When we first moved to Auckland, Susan was terribly lonely, and suffered considerably from what might be termed 'culture shock.'
Yap, one would suppose, must have made the adustment to New Zealand seem a doddle.
Perhaps only more or less.
I will try and persuade Susan to add something to this post, and she may well contradict what I say. It seems to me, however, that some things were distinctly harder to get used to:
- the Yapese - naturally, Susan didn't speak Yapese. By the time we left, she had picked up enough, both from talking with people and from reading my book, to be able to get along roughly. Nevertheless, they were, at the start, a completely foreign people to her.
- the climate - it is somewhat hotter than Honolulu, where she had lived for six years, and somewhat more humid
- supplies of western goods - distinctly limited by contrast both with Honolulu and with Auckland
- being without motor transport
- Susan's acquaintances - the friends she soon made were, naturally, expatriates - and most of these were Americans. How much difference did this make? Possibly a fair bit. New Zealanders - particularly those whom we knew in the 1970s - were a fairly homogeneous lot, sharing a common background of assumptions - and ones that we had not grown up with. Susan quickly became close friends with Verna Curtis, who ran the YCA - Yap Cooperative Association - general store; and we both made friends with Father Paul Horgan, SJ, one of the two local priests - despite, I should say, his Catholicism!
- American goods - well, perhaps this made less difference. Quite a lot of our supplies had been imported from ... New Zealand! Nevertheless, there was a considerable degree of familiarity that she had not had in Auckland. Our first day in Auckland, Bruce Biggs' wife Joy had taken her shopping; she finished that day completely bewildered. When we had left Auckland to move to Yap, I had told her there would be no fresh goods whatever available in Yap. The day we arrived she went to YCA and there was plenty there - that day had been the first air-freigh shipment of such things!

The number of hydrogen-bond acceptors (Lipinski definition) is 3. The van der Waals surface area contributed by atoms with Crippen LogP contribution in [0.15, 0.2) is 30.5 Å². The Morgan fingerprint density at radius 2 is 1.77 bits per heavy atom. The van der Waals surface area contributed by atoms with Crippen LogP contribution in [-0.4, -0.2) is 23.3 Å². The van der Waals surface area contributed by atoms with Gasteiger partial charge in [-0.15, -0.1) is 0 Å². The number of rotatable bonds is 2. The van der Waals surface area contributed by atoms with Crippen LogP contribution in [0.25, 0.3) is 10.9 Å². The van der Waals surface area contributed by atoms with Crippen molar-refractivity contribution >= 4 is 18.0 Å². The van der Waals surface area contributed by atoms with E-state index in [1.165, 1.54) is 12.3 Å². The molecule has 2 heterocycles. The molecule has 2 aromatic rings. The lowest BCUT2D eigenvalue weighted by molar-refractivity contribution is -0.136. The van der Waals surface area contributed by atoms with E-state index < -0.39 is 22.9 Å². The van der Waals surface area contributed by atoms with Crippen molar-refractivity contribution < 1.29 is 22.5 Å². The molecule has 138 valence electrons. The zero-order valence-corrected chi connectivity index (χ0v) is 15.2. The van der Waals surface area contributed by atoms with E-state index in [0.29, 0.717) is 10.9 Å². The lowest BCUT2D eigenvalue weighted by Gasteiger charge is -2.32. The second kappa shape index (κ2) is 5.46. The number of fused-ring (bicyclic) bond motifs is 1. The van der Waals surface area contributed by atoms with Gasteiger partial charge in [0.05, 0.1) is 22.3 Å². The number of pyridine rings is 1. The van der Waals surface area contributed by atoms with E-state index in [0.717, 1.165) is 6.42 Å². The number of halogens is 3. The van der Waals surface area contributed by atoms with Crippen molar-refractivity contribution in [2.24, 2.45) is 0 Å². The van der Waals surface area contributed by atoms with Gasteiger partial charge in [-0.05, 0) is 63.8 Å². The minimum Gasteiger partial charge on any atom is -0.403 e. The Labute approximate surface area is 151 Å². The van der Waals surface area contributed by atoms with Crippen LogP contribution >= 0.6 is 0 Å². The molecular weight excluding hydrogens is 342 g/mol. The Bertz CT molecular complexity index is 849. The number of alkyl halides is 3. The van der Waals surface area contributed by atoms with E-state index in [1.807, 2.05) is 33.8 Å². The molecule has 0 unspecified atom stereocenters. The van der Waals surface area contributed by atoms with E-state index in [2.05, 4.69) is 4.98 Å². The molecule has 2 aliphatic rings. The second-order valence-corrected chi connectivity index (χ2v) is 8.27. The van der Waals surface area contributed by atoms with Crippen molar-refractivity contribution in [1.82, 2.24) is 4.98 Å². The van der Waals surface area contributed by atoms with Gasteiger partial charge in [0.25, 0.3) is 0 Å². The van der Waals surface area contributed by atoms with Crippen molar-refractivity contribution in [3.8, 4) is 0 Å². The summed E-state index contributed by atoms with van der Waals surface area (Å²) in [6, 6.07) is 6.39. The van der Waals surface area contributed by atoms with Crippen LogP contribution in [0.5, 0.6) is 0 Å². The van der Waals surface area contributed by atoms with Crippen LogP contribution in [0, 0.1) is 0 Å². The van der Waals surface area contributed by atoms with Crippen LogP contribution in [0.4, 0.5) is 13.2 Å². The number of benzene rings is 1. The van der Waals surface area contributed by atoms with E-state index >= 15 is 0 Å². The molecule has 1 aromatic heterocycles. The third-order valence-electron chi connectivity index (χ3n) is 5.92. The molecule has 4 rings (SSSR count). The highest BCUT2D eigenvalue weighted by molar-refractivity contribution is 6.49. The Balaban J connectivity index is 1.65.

- the Yapese - of course she had not before dwelt in a place with lots of Yapese people. She had, however, lived six years in Honolulu, where we haole (white people - pakeha) were a minority. Chinese, Japanese, and Filipinos comprise the bulk of the population. Susan was not unused to such a situation.
- the climate - again, she had lived in the tropics for six years. In Honolulu we had not had air-conditioning. It is true that Yap was hotter, and more humid. It was, nevertheless, a climate she was used to.
Okay - all of the above is right but one of the hardest things about Yap was that very few people who we met had the intention of staying there. Most of the people were on some type of contract - usually a two year one - and then they would leave. Things were often unsettled - but I was young and change seemed to be fine so bring on the "characters" that entered our life out there and there were many of those.
There was also the paradox of life on a "remote" island. Our friends not living there thought we were living in island luxury, rather like living in Fiji. It wasn't. There were mangrove swamps at many points near the shore so there was no easy swimming access. The roads to the villages outside of the main town were not good, horrid or horrible - depending on the time of year. One time - only once - in eight years, I took the kids with a friend out to the end of the island for a swim. My friend had a very big truck that had four wheel drive. By the time we got there, the kids were sick and there was no running water to clean up various messes - plus the swimming area wasn't safe for young children. It was very deep, there was coral on the rocks that could cause injury - We left after an hour and never returned.
Susan's daily life, however, she has not talked about - yet.